- Last Updated on Wednesday, 21 September 2011 12:51
- Written by Steve Quinn.
GUIDE TO THE RIVER TEES
Winston to Piercebridge
NAME OF RIVER: Tees
WHERE IS IT?: In Teesdale - east of Darlington on the A67.
PUT-INS/ TAKE-OUTS: River left below Winston Bridge (NZ142163), down a steep and thorny bank (a sling and karabiner are useful to lower boats down this - dont drop your pride and joy here as itll likely end up in Piercebridge without you).
Alternative access, this gives access to a really cool little play-wave and a nice G2 rapid above Winston Bridge. Walk upstream on river right above the bridge 350 metres and get in above the obvious little wave. Run the rapid below the play wave river centre to right to avoid the obvious rocks in the centre of the channel.
Egress at NZ209155 - river left 150m above the stone bridge at Piercebridge scramble through a small wood to arrive near the village green. For reference this is several hundred metres below the green arched pipe bridge (youll know what I mean when you see it!!).
APPROX LENGTH: 7 miles (10km).
TIME NEEDED: 1.5 hours
ACCESS HASSLES: Stockton Angling Ltd have recently been grumbling about paddlers on "their" sections of river and have put up signs. Ignore them and stay polite and you should have no issues.
WATER LEVEL INDICATORS: 1) Broken Scar Weir at Darlington, left of the A67 on the way out of the town, there's a picnic area. The Tees should be running over both sides of the weir as well as the central chutes. I've run this section at 30-45cm over the RHS of the weir when the trip is a really cool level. If the water is just trickling over the RHS of the weir then the trip will be a bump-n-scrape fest.
2) From Winston Bridge looking downstream, at a good level the wide channel above the first minor rapid should be free of protruding rocks.
GRADING: Grade 2.
MAJOR HAZARDS/ FALLS: None.
GENERAL DESCRIPTION: This is a classic and mellow section of grade 2 water, very scenic and with no major hazards; a great beginners trip which deserves to be better known.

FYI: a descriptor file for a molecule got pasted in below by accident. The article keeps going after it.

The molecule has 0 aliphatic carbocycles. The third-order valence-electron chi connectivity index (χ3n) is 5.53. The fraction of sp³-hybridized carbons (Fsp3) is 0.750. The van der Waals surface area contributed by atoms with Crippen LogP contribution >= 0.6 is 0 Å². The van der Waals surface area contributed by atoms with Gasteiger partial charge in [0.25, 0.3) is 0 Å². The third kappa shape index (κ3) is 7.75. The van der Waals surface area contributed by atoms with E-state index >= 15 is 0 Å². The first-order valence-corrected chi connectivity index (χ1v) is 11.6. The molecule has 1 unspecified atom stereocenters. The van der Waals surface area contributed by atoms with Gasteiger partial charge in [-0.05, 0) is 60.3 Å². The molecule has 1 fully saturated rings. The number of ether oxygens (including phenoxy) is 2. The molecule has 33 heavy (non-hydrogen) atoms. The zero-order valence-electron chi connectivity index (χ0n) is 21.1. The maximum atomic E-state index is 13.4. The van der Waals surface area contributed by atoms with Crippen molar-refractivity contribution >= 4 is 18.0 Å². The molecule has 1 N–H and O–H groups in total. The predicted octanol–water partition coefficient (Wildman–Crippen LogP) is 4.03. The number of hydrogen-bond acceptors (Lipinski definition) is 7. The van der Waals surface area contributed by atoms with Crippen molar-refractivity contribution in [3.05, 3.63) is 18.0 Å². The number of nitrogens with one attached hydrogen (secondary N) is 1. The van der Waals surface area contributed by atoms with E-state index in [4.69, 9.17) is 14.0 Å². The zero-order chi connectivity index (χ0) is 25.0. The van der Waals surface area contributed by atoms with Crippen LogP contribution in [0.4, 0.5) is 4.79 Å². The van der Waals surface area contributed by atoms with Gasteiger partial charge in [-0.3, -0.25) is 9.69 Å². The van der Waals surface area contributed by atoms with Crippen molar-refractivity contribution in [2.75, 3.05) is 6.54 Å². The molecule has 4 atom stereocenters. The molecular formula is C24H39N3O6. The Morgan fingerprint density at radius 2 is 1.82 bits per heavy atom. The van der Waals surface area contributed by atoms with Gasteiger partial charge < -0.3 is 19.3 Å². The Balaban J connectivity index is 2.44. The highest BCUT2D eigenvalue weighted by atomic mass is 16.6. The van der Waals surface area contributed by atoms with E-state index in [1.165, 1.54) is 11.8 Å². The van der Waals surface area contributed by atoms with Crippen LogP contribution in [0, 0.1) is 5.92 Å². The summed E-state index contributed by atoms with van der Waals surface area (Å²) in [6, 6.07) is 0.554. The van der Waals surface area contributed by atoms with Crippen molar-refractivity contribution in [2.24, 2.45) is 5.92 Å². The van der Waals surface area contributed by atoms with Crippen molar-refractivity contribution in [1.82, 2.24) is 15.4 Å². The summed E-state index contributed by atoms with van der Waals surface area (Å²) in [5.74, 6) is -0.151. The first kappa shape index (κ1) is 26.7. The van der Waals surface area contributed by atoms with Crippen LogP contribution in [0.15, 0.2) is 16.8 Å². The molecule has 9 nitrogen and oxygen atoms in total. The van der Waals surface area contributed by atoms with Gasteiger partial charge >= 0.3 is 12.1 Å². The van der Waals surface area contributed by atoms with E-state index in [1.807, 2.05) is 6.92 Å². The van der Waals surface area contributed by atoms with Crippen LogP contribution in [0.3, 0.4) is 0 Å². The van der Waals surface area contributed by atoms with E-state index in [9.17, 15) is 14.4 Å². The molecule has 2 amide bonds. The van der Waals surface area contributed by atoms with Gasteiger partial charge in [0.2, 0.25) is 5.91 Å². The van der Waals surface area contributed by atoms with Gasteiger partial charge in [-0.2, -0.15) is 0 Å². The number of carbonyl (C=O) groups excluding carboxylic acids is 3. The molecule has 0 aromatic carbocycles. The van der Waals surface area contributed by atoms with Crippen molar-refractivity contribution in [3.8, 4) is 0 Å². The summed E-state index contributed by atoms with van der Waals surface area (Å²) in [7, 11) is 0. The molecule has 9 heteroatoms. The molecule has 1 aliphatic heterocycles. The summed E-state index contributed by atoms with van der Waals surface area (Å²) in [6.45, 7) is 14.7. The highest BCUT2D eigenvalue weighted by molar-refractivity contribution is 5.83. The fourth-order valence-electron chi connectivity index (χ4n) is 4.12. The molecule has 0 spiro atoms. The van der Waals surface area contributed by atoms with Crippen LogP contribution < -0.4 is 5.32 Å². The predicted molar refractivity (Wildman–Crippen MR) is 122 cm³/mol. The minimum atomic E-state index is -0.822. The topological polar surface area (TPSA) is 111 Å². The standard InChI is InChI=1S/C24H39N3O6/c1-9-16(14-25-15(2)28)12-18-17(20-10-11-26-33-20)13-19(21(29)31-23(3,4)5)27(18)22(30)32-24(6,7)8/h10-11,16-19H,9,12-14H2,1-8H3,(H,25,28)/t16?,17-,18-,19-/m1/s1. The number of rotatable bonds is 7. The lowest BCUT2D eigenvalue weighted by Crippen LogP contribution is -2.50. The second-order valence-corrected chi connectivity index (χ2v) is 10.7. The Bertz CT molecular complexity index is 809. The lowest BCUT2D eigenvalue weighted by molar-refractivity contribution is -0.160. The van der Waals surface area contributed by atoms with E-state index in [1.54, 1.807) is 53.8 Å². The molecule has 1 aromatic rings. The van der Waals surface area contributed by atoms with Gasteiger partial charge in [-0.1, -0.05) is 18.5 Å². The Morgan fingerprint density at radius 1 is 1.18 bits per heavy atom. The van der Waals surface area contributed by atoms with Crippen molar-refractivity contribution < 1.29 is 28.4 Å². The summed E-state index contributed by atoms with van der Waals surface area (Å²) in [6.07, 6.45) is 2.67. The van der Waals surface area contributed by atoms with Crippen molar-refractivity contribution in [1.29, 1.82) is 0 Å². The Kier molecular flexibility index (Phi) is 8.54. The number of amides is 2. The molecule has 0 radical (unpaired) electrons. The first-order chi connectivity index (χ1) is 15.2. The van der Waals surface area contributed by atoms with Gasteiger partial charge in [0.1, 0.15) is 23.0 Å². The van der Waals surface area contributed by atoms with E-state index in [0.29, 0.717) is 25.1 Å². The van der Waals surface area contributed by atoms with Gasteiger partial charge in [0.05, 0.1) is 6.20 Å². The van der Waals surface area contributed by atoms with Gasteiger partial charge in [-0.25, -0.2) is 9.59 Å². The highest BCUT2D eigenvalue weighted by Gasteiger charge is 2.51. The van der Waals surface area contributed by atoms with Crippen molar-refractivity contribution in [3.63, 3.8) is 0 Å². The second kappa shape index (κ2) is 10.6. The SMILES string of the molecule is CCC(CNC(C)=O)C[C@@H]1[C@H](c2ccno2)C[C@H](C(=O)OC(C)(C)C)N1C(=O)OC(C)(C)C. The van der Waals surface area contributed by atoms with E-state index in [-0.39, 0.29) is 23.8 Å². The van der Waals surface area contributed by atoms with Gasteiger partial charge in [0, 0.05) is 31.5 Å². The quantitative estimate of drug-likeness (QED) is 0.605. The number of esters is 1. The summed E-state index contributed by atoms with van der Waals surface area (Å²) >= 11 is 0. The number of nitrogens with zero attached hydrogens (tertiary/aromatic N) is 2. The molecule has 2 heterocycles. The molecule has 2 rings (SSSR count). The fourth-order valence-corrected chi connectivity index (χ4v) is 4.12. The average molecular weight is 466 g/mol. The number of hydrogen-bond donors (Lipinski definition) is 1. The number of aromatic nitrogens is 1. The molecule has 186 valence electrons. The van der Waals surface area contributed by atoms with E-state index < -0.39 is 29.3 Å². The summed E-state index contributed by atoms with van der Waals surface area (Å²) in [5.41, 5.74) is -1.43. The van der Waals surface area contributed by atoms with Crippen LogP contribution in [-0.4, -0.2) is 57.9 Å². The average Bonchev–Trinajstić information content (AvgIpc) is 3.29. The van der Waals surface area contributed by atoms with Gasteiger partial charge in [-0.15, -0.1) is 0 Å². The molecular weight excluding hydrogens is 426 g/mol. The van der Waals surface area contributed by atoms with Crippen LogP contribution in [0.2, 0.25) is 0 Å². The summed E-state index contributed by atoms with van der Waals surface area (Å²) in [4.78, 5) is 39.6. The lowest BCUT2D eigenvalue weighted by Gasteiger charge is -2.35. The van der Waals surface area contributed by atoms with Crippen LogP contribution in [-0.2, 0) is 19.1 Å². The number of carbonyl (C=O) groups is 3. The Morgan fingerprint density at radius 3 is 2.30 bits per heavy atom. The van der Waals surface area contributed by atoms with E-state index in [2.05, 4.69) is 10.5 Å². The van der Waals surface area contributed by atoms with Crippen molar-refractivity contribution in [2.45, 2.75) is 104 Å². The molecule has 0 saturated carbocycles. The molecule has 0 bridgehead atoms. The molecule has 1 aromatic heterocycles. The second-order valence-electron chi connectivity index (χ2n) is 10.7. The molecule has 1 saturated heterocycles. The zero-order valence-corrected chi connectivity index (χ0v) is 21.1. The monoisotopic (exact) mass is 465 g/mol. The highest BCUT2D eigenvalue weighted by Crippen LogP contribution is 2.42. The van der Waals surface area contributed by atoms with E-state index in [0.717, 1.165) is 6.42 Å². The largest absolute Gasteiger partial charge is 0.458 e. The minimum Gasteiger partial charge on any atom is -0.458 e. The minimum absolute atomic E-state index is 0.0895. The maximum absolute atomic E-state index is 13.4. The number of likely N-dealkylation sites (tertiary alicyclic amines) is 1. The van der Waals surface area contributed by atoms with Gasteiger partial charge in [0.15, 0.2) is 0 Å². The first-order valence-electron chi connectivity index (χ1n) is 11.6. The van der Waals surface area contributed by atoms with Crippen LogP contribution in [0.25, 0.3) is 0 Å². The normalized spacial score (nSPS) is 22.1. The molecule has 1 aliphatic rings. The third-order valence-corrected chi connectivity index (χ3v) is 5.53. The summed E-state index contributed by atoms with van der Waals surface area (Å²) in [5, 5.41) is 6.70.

Easy water leads to a slight quickening, best run river right in medium water before a short further flat bit leads to the first Grade 2 section. Faster water with small waves, best run slightly right before swinging river left and following the main flow through a series of bouncy waves as the river turns right (NE). A short section of flat moving water leads to the next series of rapids, simple but fun, best run river left before moving right following the main flow.
Pass under an old stone bride and as the river turns right (SE) follow the main flow river left through a series of minor rapids ending with a cool ickle wave train through a little drop. Below this is a powerful lively jet which is great for ferry glide and breaking in and out practice and is a top tailly spot. After a short flat section (passing a weird old stone fountain and spring river left) an island hoves into view. This is best run river right and forms another friendly wave train (which can be run monkey style i.e. hand paddling by those daft enough to try it). A small play-wave forms river right about two thirds down this rapid.
Next pass under a stone bride followed immediately by another rickety iron bridge, one of whose stanchions lies in the water just below the bridge river left; this may cause funny water at higher levels. Best advice here is to avoid passing beneath this construction when vehicles are passing overhead. Pleasant moving water leads to the first possible egress, the beach river left from where a path leads to the parking spot at Gainford Cemetery (!).
For those continuing (and its worth doing as the best rapids are below this section) the river now bends left (NE) and a complex series of islands (man made allegedly, to avoid erosion) come into view. Extreme river right is a bony channel which is guaranteed to remove shreds of precious plastic from your steed; the best line is the channel left of this which appears to collect most of the flow in this section. Run centre then right at the end to avoid an overhanging tree.
Further minor rapids lead to a small slide, best taken slightly left of centre in medium water. Now large cliffs loom river right as the river turns left (E) and through a series of rapids best taken river left and then moving right at the top of the island. There are strainers river left toward the bottom of this last section, inspection is easy and recommended from the island river right.
After more minor rapids interspersed with flat moving water another complex series of islands announce the arrival of the most technical section of the trip. The river splits into two channels around two islands. A possible line is the left channel at the first fork and the right channel at the next, with technical (at the grade!) paddling of increasing difficulty culminating in a series of tiny drops as the channels re-combine.
The remainder is flattish water, with some very minor rapids and a couple of small play-waves just above Piercebridge.
OTHER NOTES: Correct as of 10th May 2009, this description applies to low to medium water only, the usual disclaimers apply.
CONTRIBUTED BY: Steve Quinn.